As I already mentioned, I volunteered at the 2011 Mennonite Convention in Pittsburgh. My volunteer gig kept me busy in the afternoons, leading high school youth groups from around the country to serve the city. My estimate is that around 4,000 youth participated in service projects that week. I met 120 of them.
I spent 3 out of 4 days with the Pittsburgh Project. The organization left such a great impression with me that I must share it with you.
Briefly, The Pittsburgh Project is a multi-faceted ministry in North Pittsburgh. They offer home repairs for the elderly and disabled, an after-school program, city park maintenance, and urban farming. Let’s go deeper.
That Pittsburgh will be called a City of Truth, where once again men and women of ripe old age will sit in the streets each with cane in hand because of age, and where the city streets will be filled with boys and girls playing there (adapted from Zechariah 8:4 – 5).
Glory, Hallelujah, and Amen! Can you imagine living in a city with such a vision statement? Especially one that was once familiar with the shouts of violence and the sobs of financial poverty? Imagine a place where men and women grow old together and the children feel safe enough to play in the streets while the elders look on, drinking iced tea from their porches and dolling out unsolicited advice.
A vivid picture, but here’s the reality.
Pittsburgh used to be an industrious steel town. Nearly overnight, the steel industry dried up, leaving families who once held strong, steady careers, jobless. Owning their homes but unable to care for them, the houses slowly deteriorated. A broke city, Pittsburgh began fining homeowners for home repairs. If people cannot afford the upkeep of their home, they certainly can’t afford a fine. So the Pittsburgh Project began repairing homes for the elderly and disabled. They repair so many homes, that they are running out of space to place pins on the giant city map that hangs at the top of the office stairs.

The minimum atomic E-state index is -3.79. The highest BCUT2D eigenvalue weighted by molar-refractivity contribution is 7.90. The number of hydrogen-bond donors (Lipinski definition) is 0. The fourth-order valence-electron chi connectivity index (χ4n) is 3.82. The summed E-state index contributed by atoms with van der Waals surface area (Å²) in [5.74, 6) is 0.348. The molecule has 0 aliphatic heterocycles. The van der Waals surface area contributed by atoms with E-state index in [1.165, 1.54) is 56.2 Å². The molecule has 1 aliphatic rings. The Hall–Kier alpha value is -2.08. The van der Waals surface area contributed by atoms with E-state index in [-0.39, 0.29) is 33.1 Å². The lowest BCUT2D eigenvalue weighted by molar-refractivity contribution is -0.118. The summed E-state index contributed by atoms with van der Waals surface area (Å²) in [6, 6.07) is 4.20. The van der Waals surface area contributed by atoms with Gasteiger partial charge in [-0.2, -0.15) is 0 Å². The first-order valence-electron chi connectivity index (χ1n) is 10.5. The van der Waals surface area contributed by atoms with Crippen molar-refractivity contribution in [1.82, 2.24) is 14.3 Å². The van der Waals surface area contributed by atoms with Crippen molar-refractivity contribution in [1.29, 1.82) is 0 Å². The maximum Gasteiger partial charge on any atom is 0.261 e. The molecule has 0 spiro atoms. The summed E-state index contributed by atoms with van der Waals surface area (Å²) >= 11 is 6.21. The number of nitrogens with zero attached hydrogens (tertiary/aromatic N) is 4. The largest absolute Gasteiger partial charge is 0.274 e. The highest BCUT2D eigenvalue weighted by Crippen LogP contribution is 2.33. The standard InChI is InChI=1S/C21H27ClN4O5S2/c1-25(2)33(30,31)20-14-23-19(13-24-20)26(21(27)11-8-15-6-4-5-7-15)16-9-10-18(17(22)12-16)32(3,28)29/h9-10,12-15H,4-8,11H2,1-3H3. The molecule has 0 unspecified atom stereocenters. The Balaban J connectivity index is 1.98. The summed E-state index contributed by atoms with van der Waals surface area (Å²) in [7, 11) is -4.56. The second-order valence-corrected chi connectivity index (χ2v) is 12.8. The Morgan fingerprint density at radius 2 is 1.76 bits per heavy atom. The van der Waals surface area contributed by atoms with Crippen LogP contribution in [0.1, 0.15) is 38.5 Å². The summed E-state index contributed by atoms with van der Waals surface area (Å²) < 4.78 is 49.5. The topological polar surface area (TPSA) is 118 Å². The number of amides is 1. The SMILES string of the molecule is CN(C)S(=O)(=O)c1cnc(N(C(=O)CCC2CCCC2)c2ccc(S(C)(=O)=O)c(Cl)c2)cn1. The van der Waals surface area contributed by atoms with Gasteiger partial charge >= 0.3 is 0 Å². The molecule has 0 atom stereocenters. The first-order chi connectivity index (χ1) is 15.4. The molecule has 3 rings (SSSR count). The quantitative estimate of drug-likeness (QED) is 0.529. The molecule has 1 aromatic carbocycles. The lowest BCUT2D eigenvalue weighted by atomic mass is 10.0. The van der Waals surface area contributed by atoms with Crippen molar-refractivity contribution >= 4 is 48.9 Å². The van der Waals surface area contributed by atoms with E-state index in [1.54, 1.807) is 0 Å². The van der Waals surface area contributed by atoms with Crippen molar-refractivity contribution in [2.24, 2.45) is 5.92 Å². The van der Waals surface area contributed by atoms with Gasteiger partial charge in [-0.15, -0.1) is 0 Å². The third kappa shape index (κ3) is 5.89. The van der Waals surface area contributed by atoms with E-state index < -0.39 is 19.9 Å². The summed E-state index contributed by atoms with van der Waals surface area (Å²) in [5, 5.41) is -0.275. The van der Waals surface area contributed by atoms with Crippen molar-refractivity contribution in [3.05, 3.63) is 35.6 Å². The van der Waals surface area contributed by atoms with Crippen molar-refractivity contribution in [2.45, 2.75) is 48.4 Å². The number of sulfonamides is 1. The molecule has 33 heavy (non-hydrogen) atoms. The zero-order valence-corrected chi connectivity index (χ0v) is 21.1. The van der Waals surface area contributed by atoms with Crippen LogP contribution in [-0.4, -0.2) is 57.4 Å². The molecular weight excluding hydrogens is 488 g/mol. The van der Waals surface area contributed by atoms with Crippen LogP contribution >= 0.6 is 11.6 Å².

In another moment of bad policy, Pittsburgh decided to save money by shutting down city parks. They began with parks in the financially poor neighborhoods, or as I heard someone say, “the parks where city council members didn’t live”. Soon, the unkempt parks became gathering places for violence. People lose their creativity if they don’t have space to cultivate it. Noticing the escalating violence in the park across the street, the Pittsburgh Project leased the park from the city. The park now boasts gardens that children help plant, and a gazebo who smiles and welcomes guests. A new playground beckons children, and the organization breaks ground on a community center this week.
Adjacent to the park, a community swimming pool almost met its death when the city scheduled demolition. Instead, the Pittsburgh Project claimed the pool, repaired it, and staffed it with college students from around the country. After a day of work, my volunteers groaned that we could not join the splashes of cool water and laughter of neighborhood kids!
Down the hill from the pool, a weekly farmer’s market sells food from the Urban Farm further down the street.
The urban farm might surprise you. Tomatoes grow in the outfield, and green beans in the infield. That’s right – an old baseball field now grows fruits and vegetables instead of skinned knees. We spent a day flipping compost piles, weeding, and cutting down overgrown trees. One hour of hard work adds beauty and possibility!
The campus accomplishes great things as a result of many hours of hard work from both staff and hundreds (thousands?) of volunteers. As a result, North Pittsburgh sees a reduction of violence, and a community that loves together. Way to keep working towards the Kingdom on Earth, guys.
Along with sweating in the urban farm, the Mennonite Youth Groups carved out a trail in the woods, from the main offices to the urban farm. Now, children can walk the trail between locations instead of through the streets. Not easy jobs, but each group served with enthusiasm.
Thanks for hosting me (us), Pittsburgh Project! Thank you for showing us to see a need, and meet it with a little creativity. Keep up the great work, for the Kingdom of God surely exists in Pittsburgh.